Wildland fire danger forecast to be above normal for Aspen-area national forest in June
Despite recent precipitation, public land managers and firefighters in the Roaring Fork Valley are bracing for the possibility of greater wildland fire risk earlier than usual this summer.
The Predictive Services branch of the National Interagency Fire Center issued a report Tuesday forecasting significant wildland fire potential spreading throughout Colorado in June, including the Roaring Fork Valley. Fire conditions for June are deemed “above normal” for the lower two-thirds of the Colorado mountains.
“I think it’s a crapshoot on the White River based on the projections we’ve seen,” said White River National Forest Supervisor Scott Fitzwilliams.
Western and southwest Colorado, as well as the south-central mountains, were rated above normal for significant wildland fire potential in May.
The Bureau of Management put Stage I fire restrictions in place in southwestern Colorado on Tuesday. That bans campfires, outdoor smoking and fireworks on lands it administers. The U.S. Forest Service’s air tanker base in Durango was fully staffed Tuesday, two weeks earlier than normal.
Fitzwilliams said snow and rain over the past three or four weeks reduced the wildland fire potential for the White River forest — for now. It’s a fluid situation that all depends on the precipitation amounts through the summer.
Predictive Services said rain and snow in the mountains in early May will help vegetation green up, but provide little relief to long-term drought.
The U.S. Drought Monitor released April 26 shows most of Pitkin County in the moderate drought category, with the western edge in severe drought and eastern tip considered abnormally dry.
The good news is the southwest monsoon that usually kicks in during July and stretches into August is expected to moderate the wildland fire potential throughout Colorado starting in July, according to Predictive Service’s report.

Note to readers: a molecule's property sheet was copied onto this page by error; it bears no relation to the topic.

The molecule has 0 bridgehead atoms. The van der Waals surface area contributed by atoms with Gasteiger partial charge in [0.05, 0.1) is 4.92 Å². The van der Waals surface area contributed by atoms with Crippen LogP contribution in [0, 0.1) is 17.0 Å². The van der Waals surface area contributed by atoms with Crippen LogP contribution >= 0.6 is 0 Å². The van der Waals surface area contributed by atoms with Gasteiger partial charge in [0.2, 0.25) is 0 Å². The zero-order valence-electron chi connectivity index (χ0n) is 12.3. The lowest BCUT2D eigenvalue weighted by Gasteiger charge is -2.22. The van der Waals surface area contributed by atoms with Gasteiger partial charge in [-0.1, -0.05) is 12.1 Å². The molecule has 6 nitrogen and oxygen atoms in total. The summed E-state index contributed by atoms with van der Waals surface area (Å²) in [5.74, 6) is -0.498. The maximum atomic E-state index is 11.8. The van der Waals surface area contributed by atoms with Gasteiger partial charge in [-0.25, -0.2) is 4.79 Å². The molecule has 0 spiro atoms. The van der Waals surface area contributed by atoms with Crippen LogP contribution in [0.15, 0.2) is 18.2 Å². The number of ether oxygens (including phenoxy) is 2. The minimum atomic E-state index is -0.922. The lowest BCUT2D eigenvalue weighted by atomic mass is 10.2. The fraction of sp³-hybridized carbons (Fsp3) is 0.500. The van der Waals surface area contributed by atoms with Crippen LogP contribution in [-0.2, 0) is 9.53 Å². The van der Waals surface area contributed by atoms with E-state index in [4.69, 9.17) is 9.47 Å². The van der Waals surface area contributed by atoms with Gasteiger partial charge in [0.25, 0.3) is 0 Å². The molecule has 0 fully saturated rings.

“That’s usually what saves our bacon,” said Scott Thompson, the fire chief for the Basalt and Snowmass Village fire departments.
Federal land managers and their firefighting arm, the Upper Colorado River Interagency Fire Management Unit, will confer with fire chiefs and emergency management officials in the towns around the White River National Forest on a weekly basis starting in about three weeks. Thompson said they will focus on what’s known as the Energy Release Component, which is an index on how hot a fire could burn. It is a science-based approach that looks at moisture content in live and dead fuels, weather conditions and outlook.
When that index hits 90 percent and no relief appears on the horizon, officials implement fire restrictions.
“We don’t just shoot from the hip. We use the science of the ERC to do this,” Thompson said.
Coordination between the counties and federal land managers is critical. It can be too confusing if there are different rules on private and public lands.
“We try to set it up so that when we go into fire restrictions, everybody does it at once,” Thompson said.
Fitzwilliams said conditions had been setting up to be as bad or worse than in 2012, when fire restrictions were put in place in Pitkin, Eagle and Garfield counties, as well as on BLM and national forest lands surrounding the Roaring Fork Valley in early June. Rain and snow since then have eased concerns this year.
While 2012 was considered the driest year in a decade, 2002 was infamous for the number and intensity of wildland fires in Colorado. The Hayman fire 95 miles southwest of Denver became the state’s largest wildlife after charring 138,000 acres, destroying 133 homes and costing about $39 million to suppress, according to a federal study.
The Coal Seam fire destroyed 24 homes and a total of 32 structures in West Glenwood Springs that summer.
Both Fitzwilliams and Thompson credited a storm that brought rain and snowfall April 7 and 8 this year for turning the trend around. Now, the need for restrictions rests with the weather.
“It’s going to be a week-by-week call,” Fitzwilliams said. “We won’t shy away from fire restrictions if it warrants it.”
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Studies by Colorado Parks and Wildlife show the survival of elk calves in the Roaring Fork Valley has dropped about 33 percent in the last decade. White River National Forest officials said they need to act to try to reserve that trend. They are seeking public comment on their plan.